The Future of Airless Tires
The Tweel does have several flaws (aside from the name). The worst is vibration. Above 50 mph, the Tweel vibrates considerably. That in itself might not be a problem, but it causes two other things: noise and heat. A fast moving Tweel is unpleasantly loud [Source: CBS News]. Long-distance driving at high speeds generates more heat than Michelin engineers would like.
Another problem involves the tire industry. Making Tweels is quite a different process than making a pneumatic tire. The sheer scale of the changes that would need to be made to numerous factories, not to mention tire balancing and mounting equipment in thousands of auto repair shops, presents a significant (though not insurmountable) obstacle to the broad adoption of airless tires.
Because of these flaws, Michelin is not planning to roll out the Tweel to consumers any time soon. “Radial tire technology will continue as the standard for a long time to come,” said Michelin’s press release touting Tweel development. They are initially working on Tweel use in low-speed applications, such as on construction vehicles. The Tweel is perfect for such use because the high-speed vibration problems won’t come into play, and the ruggedness of the airless design will be a major advantage on a construction site. Michelin is also exploring military use of the Tweel.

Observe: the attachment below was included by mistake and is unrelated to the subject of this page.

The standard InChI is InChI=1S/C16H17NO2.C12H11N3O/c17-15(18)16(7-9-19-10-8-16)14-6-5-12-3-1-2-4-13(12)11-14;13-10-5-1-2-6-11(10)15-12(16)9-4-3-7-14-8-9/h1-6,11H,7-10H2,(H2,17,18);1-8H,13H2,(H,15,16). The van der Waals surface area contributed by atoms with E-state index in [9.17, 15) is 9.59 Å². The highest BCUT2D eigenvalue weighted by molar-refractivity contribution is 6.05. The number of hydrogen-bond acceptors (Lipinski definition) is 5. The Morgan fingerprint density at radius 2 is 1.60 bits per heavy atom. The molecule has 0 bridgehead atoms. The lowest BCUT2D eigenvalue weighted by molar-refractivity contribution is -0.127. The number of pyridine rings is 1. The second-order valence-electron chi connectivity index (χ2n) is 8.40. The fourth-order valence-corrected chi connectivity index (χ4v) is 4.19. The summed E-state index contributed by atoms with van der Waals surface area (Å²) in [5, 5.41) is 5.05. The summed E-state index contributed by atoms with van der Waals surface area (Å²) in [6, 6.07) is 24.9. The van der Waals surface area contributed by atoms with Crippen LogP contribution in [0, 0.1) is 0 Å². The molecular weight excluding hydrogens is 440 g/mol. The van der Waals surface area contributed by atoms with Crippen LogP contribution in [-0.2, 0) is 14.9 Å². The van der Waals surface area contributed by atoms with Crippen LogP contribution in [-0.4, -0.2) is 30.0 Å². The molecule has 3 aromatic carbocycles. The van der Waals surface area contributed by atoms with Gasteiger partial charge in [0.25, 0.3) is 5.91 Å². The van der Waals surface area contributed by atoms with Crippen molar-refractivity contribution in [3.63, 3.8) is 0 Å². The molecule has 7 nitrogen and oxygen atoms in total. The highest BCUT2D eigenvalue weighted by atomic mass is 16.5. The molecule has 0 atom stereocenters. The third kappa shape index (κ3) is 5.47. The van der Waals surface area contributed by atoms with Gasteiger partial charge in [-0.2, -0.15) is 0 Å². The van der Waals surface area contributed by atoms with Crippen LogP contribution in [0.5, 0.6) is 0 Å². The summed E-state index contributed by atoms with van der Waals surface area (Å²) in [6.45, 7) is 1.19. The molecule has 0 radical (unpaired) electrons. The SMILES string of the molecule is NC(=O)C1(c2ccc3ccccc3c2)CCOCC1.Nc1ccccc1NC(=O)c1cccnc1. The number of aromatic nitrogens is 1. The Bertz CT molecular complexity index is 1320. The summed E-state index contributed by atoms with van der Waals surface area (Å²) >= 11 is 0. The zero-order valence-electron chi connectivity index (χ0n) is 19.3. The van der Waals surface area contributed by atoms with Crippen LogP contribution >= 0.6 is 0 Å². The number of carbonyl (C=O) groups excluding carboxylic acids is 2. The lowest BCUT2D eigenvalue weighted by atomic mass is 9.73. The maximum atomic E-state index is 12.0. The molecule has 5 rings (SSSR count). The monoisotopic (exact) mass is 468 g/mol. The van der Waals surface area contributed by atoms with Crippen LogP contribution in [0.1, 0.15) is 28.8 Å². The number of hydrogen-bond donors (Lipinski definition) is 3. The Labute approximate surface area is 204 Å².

At a public demonstration of the Tweel, Michelin placed prototypes on the iBOT, a personal mobility device for physically impaired people, and the Segway Centaur, a four-wheeled ATV-type vehicle that uses Segway’s self-balancing technology.
Michelin isn’t the only company working on an airless tire design. Resilient Technologies is developing their own airless tire, known as the NPT (non-pneumatic tire). That company is using a more aggressive development and marketing strategy aimed at military use. The NPT is based on a different configuration of spokes, but the general idea is the same as the Tweel [Source: Fox News].
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